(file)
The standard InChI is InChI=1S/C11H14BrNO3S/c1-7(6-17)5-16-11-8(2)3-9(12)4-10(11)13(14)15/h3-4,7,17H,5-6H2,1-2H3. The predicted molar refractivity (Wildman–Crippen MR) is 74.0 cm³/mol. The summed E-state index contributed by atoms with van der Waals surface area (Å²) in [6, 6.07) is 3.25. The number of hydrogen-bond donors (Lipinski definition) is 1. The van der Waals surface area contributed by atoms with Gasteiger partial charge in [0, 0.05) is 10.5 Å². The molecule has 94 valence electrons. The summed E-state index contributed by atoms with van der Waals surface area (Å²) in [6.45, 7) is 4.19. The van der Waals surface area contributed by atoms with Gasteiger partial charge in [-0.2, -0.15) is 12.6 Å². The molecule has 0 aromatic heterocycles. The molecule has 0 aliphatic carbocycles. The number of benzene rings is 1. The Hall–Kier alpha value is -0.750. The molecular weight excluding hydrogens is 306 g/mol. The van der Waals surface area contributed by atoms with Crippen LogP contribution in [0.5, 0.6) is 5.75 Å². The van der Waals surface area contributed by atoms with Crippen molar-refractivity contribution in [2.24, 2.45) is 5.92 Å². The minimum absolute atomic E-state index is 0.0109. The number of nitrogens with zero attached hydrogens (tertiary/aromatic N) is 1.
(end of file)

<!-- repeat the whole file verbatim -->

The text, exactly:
The standard InChI is InChI=1S/C11H14BrNO3S/c1-7(6-17)5-16-11-8(2)3-9(12)4-10(11)13(14)15/h3-4,7,17H,5-6H2,1-2H3. The predicted molar refractivity (Wildman–Crippen MR) is 74.0 cm³/mol. The summed E-state index contributed by atoms with van der Waals surface area (Å²) in [6, 6.07) is 3.25. The number of hydrogen-bond donors (Lipinski definition) is 1. The van der Waals surface area contributed by atoms with Gasteiger partial charge in [0, 0.05) is 10.5 Å². The molecule has 94 valence electrons. The summed E-state index contributed by atoms with van der Waals surface area (Å²) in [6.45, 7) is 4.19. The van der Waals surface area contributed by atoms with Gasteiger partial charge in [-0.2, -0.15) is 12.6 Å². The molecule has 0 aromatic heterocycles. The molecule has 0 aliphatic carbocycles. The number of benzene rings is 1. The Hall–Kier alpha value is -0.750. The molecular weight excluding hydrogens is 306 g/mol. The van der Waals surface area contributed by atoms with Crippen LogP contribution in [0.5, 0.6) is 5.75 Å². The van der Waals surface area contributed by atoms with Crippen molar-refractivity contribution in [2.24, 2.45) is 5.92 Å². The minimum absolute atomic E-state index is 0.0109. The number of nitrogens with zero attached hydrogens (tertiary/aromatic N) is 1.